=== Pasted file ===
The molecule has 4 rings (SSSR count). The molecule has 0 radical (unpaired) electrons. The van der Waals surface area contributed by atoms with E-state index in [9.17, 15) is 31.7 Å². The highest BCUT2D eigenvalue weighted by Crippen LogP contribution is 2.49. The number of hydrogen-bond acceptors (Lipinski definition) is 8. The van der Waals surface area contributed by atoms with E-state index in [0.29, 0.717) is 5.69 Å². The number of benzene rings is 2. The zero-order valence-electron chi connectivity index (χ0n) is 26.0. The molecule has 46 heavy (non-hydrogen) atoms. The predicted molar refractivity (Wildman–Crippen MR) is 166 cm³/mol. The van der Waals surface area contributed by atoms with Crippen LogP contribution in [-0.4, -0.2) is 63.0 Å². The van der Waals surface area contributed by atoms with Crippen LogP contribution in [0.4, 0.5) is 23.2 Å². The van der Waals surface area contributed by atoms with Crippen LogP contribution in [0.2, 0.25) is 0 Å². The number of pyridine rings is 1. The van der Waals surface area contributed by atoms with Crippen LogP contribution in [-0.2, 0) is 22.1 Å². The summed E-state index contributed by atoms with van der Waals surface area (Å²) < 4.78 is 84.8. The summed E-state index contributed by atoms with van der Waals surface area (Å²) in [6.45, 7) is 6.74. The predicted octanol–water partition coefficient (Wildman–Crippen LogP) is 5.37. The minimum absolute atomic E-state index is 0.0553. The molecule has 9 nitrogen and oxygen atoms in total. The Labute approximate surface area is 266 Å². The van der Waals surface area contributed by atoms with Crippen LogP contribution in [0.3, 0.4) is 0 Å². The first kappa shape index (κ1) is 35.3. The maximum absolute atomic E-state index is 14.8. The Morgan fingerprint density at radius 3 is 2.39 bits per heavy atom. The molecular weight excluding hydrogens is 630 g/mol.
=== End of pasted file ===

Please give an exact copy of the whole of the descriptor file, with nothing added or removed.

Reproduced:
The molecule has 4 rings (SSSR count). The molecule has 0 radical (unpaired) electrons. The van der Waals surface area contributed by atoms with E-state index in [9.17, 15) is 31.7 Å². The highest BCUT2D eigenvalue weighted by Crippen LogP contribution is 2.49. The number of hydrogen-bond acceptors (Lipinski definition) is 8. The van der Waals surface area contributed by atoms with E-state index in [0.29, 0.717) is 5.69 Å². The number of benzene rings is 2. The zero-order valence-electron chi connectivity index (χ0n) is 26.0. The molecule has 46 heavy (non-hydrogen) atoms. The predicted molar refractivity (Wildman–Crippen MR) is 166 cm³/mol. The van der Waals surface area contributed by atoms with Crippen LogP contribution in [-0.4, -0.2) is 63.0 Å². The van der Waals surface area contributed by atoms with Crippen LogP contribution in [0.4, 0.5) is 23.2 Å². The van der Waals surface area contributed by atoms with Crippen LogP contribution in [0.2, 0.25) is 0 Å². The number of pyridine rings is 1. The van der Waals surface area contributed by atoms with Crippen LogP contribution in [-0.2, 0) is 22.1 Å². The summed E-state index contributed by atoms with van der Waals surface area (Å²) < 4.78 is 84.8. The summed E-state index contributed by atoms with van der Waals surface area (Å²) in [6.45, 7) is 6.74. The predicted octanol–water partition coefficient (Wildman–Crippen LogP) is 5.37. The minimum absolute atomic E-state index is 0.0553. The molecule has 9 nitrogen and oxygen atoms in total. The Labute approximate surface area is 266 Å². The van der Waals surface area contributed by atoms with Crippen LogP contribution in [0.3, 0.4) is 0 Å². The first kappa shape index (κ1) is 35.3. The maximum absolute atomic E-state index is 14.8. The Morgan fingerprint density at radius 3 is 2.39 bits per heavy atom. The molecular weight excluding hydrogens is 630 g/mol.